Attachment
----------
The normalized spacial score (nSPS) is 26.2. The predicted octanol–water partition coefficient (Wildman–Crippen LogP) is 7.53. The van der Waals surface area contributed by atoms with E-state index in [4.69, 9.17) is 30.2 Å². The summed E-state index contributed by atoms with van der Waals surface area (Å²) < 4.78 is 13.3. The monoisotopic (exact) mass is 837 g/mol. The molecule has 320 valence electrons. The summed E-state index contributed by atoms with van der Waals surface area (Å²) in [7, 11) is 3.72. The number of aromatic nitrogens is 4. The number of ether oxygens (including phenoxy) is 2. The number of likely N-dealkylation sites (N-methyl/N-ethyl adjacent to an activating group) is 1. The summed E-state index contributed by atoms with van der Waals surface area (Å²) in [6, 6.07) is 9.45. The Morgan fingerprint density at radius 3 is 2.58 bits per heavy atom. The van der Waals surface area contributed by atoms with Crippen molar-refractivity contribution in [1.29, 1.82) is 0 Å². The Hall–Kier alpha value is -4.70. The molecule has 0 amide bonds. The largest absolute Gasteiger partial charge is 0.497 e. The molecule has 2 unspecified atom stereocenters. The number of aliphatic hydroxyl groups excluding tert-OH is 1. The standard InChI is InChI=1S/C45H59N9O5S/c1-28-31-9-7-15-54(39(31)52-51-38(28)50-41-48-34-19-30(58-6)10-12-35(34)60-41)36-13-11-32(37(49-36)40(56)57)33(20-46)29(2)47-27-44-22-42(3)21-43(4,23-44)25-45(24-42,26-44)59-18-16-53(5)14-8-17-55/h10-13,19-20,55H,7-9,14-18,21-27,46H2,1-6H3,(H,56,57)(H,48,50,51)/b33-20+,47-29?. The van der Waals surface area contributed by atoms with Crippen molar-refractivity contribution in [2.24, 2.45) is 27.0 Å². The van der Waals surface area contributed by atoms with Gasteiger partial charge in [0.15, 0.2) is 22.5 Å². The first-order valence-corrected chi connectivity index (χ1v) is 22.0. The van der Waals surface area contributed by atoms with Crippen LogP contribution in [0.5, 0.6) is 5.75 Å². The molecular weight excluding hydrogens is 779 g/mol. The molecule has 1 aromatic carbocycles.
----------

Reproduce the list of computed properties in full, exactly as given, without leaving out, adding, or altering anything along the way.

The normalized spacial score (nSPS) is 26.2. The predicted octanol–water partition coefficient (Wildman–Crippen LogP) is 7.53. The van der Waals surface area contributed by atoms with E-state index in [4.69, 9.17) is 30.2 Å². The summed E-state index contributed by atoms with van der Waals surface area (Å²) < 4.78 is 13.3. The monoisotopic (exact) mass is 837 g/mol. The molecule has 320 valence electrons. The summed E-state index contributed by atoms with van der Waals surface area (Å²) in [7, 11) is 3.72. The number of aromatic nitrogens is 4. The number of ether oxygens (including phenoxy) is 2. The number of likely N-dealkylation sites (N-methyl/N-ethyl adjacent to an activating group) is 1. The summed E-state index contributed by atoms with van der Waals surface area (Å²) in [6, 6.07) is 9.45. The Morgan fingerprint density at radius 3 is 2.58 bits per heavy atom. The van der Waals surface area contributed by atoms with Crippen molar-refractivity contribution in [1.29, 1.82) is 0 Å². The Hall–Kier alpha value is -4.70. The molecule has 0 amide bonds. The largest absolute Gasteiger partial charge is 0.497 e. The molecule has 2 unspecified atom stereocenters. The number of aliphatic hydroxyl groups excluding tert-OH is 1. The standard InChI is InChI=1S/C45H59N9O5S/c1-28-31-9-7-15-54(39(31)52-51-38(28)50-41-48-34-19-30(58-6)10-12-35(34)60-41)36-13-11-32(37(49-36)40(56)57)33(20-46)29(2)47-27-44-22-42(3)21-43(4,23-44)25-45(24-42,26-44)59-18-16-53(5)14-8-17-55/h10-13,19-20,55H,7-9,14-18,21-27,46H2,1-6H3,(H,56,57)(H,48,50,51)/b33-20+,47-29?. The van der Waals surface area contributed by atoms with Crippen molar-refractivity contribution in [2.24, 2.45) is 27.0 Å². The van der Waals surface area contributed by atoms with Gasteiger partial charge in [0.15, 0.2) is 22.5 Å². The first-order valence-corrected chi connectivity index (χ1v) is 22.0. The van der Waals surface area contributed by atoms with Crippen LogP contribution in [0.5, 0.6) is 5.75 Å². The molecular weight excluding hydrogens is 779 g/mol. The molecule has 1 aromatic carbocycles.